Court upholds duty to public

SOUTH BEND TRIBUNE

A Court of Appeals ruling earlier this month put another wrinkle in Indiana’s process for lethal injection.

The court ruled that the state cannot execute prisoners with its chosen lethal injection cocktail, which has never been used in an execution in the United States. That’s because it says that Indiana didn’t follow proper procedures when it chose the drugs.

The decision has been called a win for death row prisoners who do not want to be executed with an experimental batch of drugs. But the ruling should also serve as a reminder that lethal injection must be carried out according to protocol and in the bright light of transparency. And this isn’t about whether or not you support the death penalty. It’s about the duty to the public that comes with carrying out this punishment.

The ruling comes at a time when it is becoming increasingly difficult to obtain drugs used in executions.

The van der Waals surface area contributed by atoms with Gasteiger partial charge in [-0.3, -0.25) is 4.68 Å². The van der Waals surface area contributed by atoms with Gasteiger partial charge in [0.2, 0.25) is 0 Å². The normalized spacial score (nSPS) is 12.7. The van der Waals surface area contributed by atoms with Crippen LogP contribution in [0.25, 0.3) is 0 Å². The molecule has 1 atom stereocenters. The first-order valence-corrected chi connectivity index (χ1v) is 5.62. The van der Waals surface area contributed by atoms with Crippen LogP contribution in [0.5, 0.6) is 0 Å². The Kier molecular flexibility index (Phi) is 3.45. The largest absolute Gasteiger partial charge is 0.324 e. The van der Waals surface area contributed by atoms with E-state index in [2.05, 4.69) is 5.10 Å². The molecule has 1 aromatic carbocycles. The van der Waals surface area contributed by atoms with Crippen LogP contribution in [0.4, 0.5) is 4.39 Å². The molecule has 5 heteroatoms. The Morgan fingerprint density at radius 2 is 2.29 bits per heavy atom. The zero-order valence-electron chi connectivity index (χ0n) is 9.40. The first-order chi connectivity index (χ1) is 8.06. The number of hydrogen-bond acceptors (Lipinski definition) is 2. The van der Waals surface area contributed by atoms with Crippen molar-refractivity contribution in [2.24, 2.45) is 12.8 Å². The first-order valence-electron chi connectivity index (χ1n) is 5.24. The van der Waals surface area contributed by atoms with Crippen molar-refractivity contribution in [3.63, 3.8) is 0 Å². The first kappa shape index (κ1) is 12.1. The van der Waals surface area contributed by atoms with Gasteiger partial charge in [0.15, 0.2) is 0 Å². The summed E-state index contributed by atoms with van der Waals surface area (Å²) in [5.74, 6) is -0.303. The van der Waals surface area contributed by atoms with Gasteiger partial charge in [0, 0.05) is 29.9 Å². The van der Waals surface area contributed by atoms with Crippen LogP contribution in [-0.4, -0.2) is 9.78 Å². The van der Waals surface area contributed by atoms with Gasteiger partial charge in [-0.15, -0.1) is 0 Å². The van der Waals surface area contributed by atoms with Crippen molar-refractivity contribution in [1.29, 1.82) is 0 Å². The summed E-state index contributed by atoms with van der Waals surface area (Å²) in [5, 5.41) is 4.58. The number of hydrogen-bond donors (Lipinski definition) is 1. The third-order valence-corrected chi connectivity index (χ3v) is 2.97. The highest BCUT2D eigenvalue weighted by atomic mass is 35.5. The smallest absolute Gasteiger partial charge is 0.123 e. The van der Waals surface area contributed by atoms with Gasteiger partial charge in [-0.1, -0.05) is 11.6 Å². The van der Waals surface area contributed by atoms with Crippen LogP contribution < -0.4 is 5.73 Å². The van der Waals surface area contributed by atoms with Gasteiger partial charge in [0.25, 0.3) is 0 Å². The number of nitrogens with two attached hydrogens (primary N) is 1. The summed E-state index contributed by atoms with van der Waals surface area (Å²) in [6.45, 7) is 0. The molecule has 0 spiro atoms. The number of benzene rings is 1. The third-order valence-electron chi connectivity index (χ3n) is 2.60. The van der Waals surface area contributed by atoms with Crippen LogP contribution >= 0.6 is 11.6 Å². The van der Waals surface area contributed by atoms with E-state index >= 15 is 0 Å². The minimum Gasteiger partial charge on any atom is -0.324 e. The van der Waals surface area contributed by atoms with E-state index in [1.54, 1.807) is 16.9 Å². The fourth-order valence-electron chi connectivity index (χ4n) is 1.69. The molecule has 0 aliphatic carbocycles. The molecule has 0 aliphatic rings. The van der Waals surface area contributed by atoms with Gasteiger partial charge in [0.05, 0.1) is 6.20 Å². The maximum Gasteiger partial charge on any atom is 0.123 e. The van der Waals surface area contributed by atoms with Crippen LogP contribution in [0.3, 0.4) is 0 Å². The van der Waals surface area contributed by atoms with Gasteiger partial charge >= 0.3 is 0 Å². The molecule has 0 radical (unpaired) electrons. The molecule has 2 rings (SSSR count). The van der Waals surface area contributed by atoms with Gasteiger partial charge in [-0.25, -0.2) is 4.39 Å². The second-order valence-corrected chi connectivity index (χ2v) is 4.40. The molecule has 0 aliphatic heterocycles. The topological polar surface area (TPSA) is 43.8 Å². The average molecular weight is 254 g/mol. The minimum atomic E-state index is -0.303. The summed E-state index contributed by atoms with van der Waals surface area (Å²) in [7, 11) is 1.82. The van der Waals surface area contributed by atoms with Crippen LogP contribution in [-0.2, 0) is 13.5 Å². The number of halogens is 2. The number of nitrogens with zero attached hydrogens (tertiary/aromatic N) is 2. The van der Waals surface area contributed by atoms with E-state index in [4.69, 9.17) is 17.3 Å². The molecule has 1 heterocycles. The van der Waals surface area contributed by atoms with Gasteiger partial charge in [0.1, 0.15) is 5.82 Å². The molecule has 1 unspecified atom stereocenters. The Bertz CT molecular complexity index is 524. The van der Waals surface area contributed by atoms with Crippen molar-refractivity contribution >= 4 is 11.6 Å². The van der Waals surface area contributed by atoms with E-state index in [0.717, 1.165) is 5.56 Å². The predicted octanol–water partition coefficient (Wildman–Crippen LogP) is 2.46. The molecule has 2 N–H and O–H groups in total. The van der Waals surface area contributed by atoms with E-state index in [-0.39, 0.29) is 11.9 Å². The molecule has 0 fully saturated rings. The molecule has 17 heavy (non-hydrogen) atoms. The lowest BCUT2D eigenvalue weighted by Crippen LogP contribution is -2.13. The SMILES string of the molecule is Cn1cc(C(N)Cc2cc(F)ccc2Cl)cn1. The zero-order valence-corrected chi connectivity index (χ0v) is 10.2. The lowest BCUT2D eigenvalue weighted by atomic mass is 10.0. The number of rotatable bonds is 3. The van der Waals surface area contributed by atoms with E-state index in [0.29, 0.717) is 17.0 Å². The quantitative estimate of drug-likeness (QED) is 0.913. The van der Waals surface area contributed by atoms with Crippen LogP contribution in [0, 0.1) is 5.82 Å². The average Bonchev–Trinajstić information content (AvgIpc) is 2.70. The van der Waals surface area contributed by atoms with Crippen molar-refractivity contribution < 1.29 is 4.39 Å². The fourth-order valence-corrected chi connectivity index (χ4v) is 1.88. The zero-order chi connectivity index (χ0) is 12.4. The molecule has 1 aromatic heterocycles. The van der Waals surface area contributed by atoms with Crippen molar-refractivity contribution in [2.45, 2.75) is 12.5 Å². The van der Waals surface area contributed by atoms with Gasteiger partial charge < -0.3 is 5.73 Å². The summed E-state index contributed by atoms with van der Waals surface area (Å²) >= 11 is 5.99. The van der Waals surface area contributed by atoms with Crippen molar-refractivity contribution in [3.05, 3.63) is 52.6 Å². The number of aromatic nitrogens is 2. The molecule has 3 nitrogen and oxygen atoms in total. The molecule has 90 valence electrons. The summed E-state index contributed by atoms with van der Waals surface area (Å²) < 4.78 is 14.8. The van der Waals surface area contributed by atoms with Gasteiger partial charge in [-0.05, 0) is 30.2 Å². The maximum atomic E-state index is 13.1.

Indiana Department of Correction spokesman Doug Garrison recently told the Indianapolis Star that many drugmakers fear being identified as the provider of an execution drug.

Such difficulties led to a last-minute provision, slipped into the state’s proposed budget, that authorizes the state to purchase new lethal injection drugs used in executions, while preserving the anonymity of drug suppliers. The measure bars the release of information that could reveal the identity of a manufacturer or supplier. That prohibition also applies to attorneys seeking the information in civil and criminal trials.

Lawmakers shouldn’t have adopted the measure without debate. This attempt to allow companies to supply drugs without fear of public criticism so far, according to a recent Indianapolis Star story, has not been successful in obtaining the drugs.

Before the state can carry out an execution it now has to either appeal the decision to the Indiana Supreme Court or go through a public hearing process to win approval for the drug cocktail it plans to use. And under the appeals court ruling, public officials would also have to seek input from the governor’s office and the state attorney general before changing the drugs used for lethal injection.

The attorney general’s office, which argues appeals for the state, said in a statement that it was “disappointed” with the decision.

But we see nothing disappointing in a ruling that makes the state accountable to Hoosiers for the executions it carries out in their name.

This was distributed by Hoosier State Press Association. Send comments to letters@dailyjournal.net.